A suicide blast killed at least 21 people in Afghanistan’s northern province of Kunduz on Sunday, capping off one of the country’s most violent weekends in years.
The Afghan interior ministry said all those killed on Saturday evening were civilians, although local officials called them anti-Taliban militiamen. Ten other people were wounded in the explosion, the ministry said.
"The incident took place (when) a suicide bomber detonated his suicide vest," the interior ministry said, strongly condemning the "heinous act".
The Taliban claimed responsibility for the attack, which comes after a string of bombings that began in Kabul on Friday, killing at least 51 and wounding hundreds more.
The attacks in the capital were the first major militant assaults since the announcement of Taliban leader Mullah Omar's death, dimming hopes that the Islamist group might be weakened by a leadership struggle.
The recent wave of violence began when a truck bomb exploded in a heavily populated district of Kabul on Friday and included an hours-long battle at a base used by US special forces.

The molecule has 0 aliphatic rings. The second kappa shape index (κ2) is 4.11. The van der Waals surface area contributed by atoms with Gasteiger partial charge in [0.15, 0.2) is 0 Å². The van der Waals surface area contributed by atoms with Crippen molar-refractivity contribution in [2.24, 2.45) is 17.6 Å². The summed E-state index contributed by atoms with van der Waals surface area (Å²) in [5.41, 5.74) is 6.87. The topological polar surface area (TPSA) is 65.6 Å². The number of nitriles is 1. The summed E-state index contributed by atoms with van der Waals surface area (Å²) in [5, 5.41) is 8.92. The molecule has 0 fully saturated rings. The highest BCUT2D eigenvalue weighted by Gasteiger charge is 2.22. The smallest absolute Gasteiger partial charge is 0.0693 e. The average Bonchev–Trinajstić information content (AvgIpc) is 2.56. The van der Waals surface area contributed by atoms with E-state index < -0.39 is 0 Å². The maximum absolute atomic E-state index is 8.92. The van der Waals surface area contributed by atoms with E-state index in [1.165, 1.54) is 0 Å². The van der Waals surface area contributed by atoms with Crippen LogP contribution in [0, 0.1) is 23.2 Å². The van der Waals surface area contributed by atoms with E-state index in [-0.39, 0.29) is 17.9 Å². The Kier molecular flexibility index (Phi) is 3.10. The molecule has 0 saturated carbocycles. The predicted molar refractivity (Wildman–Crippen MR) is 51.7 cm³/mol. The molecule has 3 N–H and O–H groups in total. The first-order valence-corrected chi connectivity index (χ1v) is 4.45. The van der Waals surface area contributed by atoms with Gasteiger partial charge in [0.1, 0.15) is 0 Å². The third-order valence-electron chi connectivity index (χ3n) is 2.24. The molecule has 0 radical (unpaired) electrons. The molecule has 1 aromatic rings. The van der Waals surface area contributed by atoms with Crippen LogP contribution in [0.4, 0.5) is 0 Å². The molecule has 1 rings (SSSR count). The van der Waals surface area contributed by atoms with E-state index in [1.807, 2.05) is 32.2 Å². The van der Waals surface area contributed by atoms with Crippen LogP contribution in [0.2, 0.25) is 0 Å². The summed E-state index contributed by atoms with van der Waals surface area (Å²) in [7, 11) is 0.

On Saturday, NATO-led coalition forces confirmed that one international force member and eight Afghan contractors had been killed in the assault on the base.
The blast outside Camp Integrity was powerful enough to flatten offices inside, wounding occupants who were airlifted by helicopter to military hospitals.
“There was a big explosion at the gate ... (The gunfire) sounded like it came from two different sides,” a special forces member, who was wounded when his office collapsed, told Reuters.
The brazen operation was followed by a suicide bombing at a police academy that killed and wounded more than 40 people, according to Afghan officials.
The UN mission in Afghanistan said Friday was the most violent day since it began recording civilian casualties in 2009, with 355 civilians killed or injured.
The bloodshed was a reminder of the difficulty of reviving a stalled peace process, and of the firepower the insurgency continues to wield.
Divisions have broken out within the Taliban high command following the appointment of Mullah Akhtar Mansour as leader.
Previously seen as open to reviving peace talks, he has since pledged to press on with the insurgency, which has killed or wounded thousands this year.
The conflict between the Western-backed government and the Taliban has intensified since the NATO combat mission ended last year, but Afghan security forces and civilians have borne the brunt of the violence.
(FRANCE 24 with AFP, REUTERS)
Date created : 2015-08-09